Physics Van 3-site Navigational Menu

Physics Van Navigational Menu

Q & A: Why paper cuts hurt more

Learn more physics!

Most recent answer: 10/22/2007
Q:
Why do paper cuts hurt so bad? They're just a small cut...
- Owen (age 16)
Chicago
A:

Owen,

I found an answer to that question here: http://indianapublicmedia.org/amomentofscience/paper-cuts/.

Papercuts are more painful because, due to all the stuff in paper, some of it is left behind, in the wound when you get cut. Then, the wound quickly closes in on itself, sealing the foreign matter inside. The foreign matter stimulates pain receptors in your finger, causing the stinging sensation.

There are also two additional components to this:

  1. Paper isn’t quite as sharp on the edge as, say, a razor blade, (the comparison in the above web link). A dull blade will do more damage to the tissue on a microscopic level than a sharp one; the dull blade makes tiny rips and tears which hurt quite a lot and take longer to heal.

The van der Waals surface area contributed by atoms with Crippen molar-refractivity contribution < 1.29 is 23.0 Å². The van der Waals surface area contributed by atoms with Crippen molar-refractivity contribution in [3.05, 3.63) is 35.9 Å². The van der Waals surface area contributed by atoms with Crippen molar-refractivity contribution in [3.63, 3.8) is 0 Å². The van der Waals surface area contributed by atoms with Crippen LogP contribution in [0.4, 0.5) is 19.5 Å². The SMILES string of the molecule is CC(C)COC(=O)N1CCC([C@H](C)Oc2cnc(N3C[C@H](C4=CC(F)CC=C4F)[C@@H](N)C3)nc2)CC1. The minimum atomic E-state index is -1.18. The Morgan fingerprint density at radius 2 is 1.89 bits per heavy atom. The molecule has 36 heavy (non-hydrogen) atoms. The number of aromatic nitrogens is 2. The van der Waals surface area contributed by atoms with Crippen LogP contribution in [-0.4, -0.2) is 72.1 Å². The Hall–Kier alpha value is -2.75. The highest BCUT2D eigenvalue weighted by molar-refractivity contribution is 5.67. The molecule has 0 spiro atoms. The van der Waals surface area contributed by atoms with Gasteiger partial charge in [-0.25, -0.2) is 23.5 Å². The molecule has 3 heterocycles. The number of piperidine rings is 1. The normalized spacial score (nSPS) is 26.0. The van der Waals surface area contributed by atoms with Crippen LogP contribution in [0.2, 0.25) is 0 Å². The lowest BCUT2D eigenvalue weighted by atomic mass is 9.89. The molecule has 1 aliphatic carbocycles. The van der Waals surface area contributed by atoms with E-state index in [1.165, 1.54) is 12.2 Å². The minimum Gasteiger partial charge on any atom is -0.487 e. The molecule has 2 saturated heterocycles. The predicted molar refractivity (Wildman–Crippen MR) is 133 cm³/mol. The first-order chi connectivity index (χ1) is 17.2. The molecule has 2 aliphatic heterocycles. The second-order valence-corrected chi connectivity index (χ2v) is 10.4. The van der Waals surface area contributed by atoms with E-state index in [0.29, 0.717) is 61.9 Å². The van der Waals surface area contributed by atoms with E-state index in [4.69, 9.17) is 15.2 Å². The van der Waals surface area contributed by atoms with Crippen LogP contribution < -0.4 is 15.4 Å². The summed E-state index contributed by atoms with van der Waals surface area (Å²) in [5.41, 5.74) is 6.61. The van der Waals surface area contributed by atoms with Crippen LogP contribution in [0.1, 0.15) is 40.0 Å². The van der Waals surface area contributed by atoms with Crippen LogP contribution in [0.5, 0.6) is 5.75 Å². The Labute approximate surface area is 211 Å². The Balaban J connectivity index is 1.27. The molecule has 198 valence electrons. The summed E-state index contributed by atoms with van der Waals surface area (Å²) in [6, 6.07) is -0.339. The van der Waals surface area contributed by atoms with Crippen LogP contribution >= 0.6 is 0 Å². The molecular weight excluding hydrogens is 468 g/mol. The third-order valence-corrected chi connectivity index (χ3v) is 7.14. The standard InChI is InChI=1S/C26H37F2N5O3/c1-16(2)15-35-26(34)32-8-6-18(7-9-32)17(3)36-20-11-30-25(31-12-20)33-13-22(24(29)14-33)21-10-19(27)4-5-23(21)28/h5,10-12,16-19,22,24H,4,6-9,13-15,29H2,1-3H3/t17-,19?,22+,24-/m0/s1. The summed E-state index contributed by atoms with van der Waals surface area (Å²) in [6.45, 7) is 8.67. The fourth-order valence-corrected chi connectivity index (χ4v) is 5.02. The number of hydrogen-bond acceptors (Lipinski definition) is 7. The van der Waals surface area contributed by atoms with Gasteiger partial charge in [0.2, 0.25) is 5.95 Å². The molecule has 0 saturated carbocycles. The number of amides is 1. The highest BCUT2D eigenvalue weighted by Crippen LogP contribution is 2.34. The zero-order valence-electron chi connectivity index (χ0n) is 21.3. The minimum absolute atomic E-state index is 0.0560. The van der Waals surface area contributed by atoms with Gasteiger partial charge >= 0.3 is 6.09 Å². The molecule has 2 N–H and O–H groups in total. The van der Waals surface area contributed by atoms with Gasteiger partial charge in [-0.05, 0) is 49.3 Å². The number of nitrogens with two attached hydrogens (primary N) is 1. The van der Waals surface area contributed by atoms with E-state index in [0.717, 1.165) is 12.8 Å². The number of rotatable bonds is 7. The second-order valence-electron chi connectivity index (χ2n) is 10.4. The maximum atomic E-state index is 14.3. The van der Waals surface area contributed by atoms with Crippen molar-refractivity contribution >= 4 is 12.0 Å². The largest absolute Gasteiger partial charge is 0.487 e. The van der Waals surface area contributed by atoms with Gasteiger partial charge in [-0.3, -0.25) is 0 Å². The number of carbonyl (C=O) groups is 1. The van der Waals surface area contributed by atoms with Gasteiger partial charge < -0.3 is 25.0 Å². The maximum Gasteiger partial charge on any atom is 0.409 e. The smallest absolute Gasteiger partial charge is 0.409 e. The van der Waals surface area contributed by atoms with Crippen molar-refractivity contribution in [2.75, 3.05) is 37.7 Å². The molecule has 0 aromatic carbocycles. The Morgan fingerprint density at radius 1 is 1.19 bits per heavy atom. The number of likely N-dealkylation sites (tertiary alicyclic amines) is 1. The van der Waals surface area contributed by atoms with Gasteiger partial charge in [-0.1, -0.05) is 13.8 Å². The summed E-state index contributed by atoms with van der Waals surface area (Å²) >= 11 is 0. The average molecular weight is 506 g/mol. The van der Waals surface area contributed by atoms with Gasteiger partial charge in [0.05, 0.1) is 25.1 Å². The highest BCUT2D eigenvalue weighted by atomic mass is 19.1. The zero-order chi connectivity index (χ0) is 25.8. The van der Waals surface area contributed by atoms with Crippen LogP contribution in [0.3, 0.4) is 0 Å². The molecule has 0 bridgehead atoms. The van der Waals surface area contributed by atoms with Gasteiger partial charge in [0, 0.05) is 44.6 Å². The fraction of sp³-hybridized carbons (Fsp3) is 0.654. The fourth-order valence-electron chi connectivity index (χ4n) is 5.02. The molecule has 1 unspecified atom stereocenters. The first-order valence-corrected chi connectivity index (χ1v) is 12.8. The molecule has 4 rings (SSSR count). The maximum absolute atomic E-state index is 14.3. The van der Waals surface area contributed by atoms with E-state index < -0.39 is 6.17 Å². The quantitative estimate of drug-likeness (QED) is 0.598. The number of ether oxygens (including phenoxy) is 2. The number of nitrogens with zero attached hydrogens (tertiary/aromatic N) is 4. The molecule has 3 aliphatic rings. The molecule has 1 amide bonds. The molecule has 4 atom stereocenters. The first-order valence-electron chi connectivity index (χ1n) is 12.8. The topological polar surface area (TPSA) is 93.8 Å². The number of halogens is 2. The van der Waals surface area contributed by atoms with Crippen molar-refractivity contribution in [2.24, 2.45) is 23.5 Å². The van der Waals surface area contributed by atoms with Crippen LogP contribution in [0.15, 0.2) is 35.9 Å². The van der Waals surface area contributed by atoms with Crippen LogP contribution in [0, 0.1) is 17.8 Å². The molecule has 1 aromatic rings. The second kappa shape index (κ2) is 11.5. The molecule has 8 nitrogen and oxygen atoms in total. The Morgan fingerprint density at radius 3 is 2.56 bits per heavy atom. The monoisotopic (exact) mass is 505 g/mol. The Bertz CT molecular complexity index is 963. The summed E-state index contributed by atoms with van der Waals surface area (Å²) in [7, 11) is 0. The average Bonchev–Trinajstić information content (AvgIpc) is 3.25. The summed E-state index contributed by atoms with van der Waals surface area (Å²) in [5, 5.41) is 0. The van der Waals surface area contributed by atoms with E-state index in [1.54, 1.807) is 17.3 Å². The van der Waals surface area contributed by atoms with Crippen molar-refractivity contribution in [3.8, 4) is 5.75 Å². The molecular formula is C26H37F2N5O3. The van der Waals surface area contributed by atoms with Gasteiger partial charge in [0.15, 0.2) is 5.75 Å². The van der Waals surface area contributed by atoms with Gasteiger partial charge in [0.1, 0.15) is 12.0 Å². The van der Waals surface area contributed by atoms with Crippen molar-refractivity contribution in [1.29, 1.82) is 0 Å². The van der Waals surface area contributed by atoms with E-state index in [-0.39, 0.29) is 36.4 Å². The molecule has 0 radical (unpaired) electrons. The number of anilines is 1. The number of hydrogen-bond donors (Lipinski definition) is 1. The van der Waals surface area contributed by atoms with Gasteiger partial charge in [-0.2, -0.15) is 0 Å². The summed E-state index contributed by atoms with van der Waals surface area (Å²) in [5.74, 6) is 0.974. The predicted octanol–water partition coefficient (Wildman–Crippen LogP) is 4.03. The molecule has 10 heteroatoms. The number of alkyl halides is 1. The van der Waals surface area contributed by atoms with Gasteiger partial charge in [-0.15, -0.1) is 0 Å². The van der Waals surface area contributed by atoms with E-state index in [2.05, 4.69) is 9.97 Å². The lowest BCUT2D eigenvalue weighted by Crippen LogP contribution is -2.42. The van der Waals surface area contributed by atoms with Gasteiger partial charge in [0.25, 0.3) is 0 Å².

2. It may have a large psychological component. We don’t expect paper to hurt us, and we get angry and upset when it does. If we cut ourselves with a kitchen knife, we fully expect it to hurt a lot and take a long time to heal, and are more prepared to deal with the pain. Paper cuts come unexpectedly, when we are engaged in what we think is a low-risk activity, and we can get impatient with them when they heal slowly. They may not even be worse than a cut with a kitchen knife. And a serrated steak knife almost certainly will leave a worse cut.

Jason and Tom


(published on 10/22/2007)

Follow-up on this answer.